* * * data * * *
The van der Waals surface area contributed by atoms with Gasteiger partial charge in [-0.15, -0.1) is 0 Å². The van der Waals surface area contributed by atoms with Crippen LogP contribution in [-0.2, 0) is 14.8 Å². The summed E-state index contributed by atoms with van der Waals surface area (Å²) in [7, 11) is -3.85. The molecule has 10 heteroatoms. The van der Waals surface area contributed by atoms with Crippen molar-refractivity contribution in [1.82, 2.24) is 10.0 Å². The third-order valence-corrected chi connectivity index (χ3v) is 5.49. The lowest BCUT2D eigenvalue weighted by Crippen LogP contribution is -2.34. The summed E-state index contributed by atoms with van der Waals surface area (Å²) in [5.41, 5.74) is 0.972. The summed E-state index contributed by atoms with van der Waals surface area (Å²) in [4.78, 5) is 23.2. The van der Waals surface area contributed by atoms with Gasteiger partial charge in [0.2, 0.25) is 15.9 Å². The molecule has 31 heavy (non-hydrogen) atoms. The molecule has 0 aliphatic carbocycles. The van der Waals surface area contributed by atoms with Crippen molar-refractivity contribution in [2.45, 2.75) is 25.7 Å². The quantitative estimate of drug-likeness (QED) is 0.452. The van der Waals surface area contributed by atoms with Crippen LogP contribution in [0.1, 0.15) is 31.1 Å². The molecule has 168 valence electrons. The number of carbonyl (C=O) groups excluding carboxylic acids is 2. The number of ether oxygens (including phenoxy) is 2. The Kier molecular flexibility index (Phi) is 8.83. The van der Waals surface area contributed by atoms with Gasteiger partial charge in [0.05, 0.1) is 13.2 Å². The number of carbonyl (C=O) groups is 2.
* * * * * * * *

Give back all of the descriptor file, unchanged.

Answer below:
The van der Waals surface area contributed by atoms with Gasteiger partial charge in [-0.15, -0.1) is 0 Å². The van der Waals surface area contributed by atoms with Crippen LogP contribution in [-0.2, 0) is 14.8 Å². The summed E-state index contributed by atoms with van der Waals surface area (Å²) in [7, 11) is -3.85. The molecule has 10 heteroatoms. The van der Waals surface area contributed by atoms with Crippen molar-refractivity contribution in [1.82, 2.24) is 10.0 Å². The third-order valence-corrected chi connectivity index (χ3v) is 5.49. The lowest BCUT2D eigenvalue weighted by Crippen LogP contribution is -2.34. The summed E-state index contributed by atoms with van der Waals surface area (Å²) in [5.41, 5.74) is 0.972. The summed E-state index contributed by atoms with van der Waals surface area (Å²) in [4.78, 5) is 23.2. The van der Waals surface area contributed by atoms with Gasteiger partial charge in [0.2, 0.25) is 15.9 Å². The molecule has 31 heavy (non-hydrogen) atoms. The molecule has 0 aliphatic carbocycles. The van der Waals surface area contributed by atoms with Crippen molar-refractivity contribution in [2.45, 2.75) is 25.7 Å². The quantitative estimate of drug-likeness (QED) is 0.452. The van der Waals surface area contributed by atoms with Crippen LogP contribution in [0.1, 0.15) is 31.1 Å². The molecule has 168 valence electrons. The number of carbonyl (C=O) groups excluding carboxylic acids is 2. The number of ether oxygens (including phenoxy) is 2. The Kier molecular flexibility index (Phi) is 8.83. The van der Waals surface area contributed by atoms with Gasteiger partial charge in [0.05, 0.1) is 13.2 Å². The number of carbonyl (C=O) groups is 2.